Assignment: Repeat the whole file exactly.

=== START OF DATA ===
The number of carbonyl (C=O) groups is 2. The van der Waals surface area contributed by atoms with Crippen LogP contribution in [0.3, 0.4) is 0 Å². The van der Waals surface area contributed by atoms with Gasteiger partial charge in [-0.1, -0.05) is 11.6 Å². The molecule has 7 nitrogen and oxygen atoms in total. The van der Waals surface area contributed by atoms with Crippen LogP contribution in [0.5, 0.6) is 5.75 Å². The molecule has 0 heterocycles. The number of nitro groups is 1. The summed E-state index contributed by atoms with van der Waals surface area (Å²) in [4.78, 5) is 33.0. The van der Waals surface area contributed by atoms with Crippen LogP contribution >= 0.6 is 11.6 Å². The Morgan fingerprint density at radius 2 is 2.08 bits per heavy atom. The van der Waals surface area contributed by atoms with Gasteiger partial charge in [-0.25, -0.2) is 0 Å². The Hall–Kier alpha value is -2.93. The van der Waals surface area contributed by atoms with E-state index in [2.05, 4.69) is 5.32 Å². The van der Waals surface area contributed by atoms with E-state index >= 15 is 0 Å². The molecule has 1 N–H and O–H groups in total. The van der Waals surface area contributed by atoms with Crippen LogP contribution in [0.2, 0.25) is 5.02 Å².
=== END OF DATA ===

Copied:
The number of carbonyl (C=O) groups is 2. The van der Waals surface area contributed by atoms with Crippen LogP contribution in [0.3, 0.4) is 0 Å². The van der Waals surface area contributed by atoms with Gasteiger partial charge in [-0.1, -0.05) is 11.6 Å². The molecule has 7 nitrogen and oxygen atoms in total. The van der Waals surface area contributed by atoms with Crippen LogP contribution in [0.5, 0.6) is 5.75 Å². The molecule has 0 heterocycles. The number of nitro groups is 1. The summed E-state index contributed by atoms with van der Waals surface area (Å²) in [4.78, 5) is 33.0. The van der Waals surface area contributed by atoms with Crippen LogP contribution >= 0.6 is 11.6 Å². The Morgan fingerprint density at radius 2 is 2.08 bits per heavy atom. The van der Waals surface area contributed by atoms with Gasteiger partial charge in [-0.25, -0.2) is 0 Å². The Hall–Kier alpha value is -2.93. The van der Waals surface area contributed by atoms with E-state index in [2.05, 4.69) is 5.32 Å². The van der Waals surface area contributed by atoms with E-state index >= 15 is 0 Å². The molecule has 1 N–H and O–H groups in total. The van der Waals surface area contributed by atoms with Crippen LogP contribution in [0.2, 0.25) is 5.02 Å².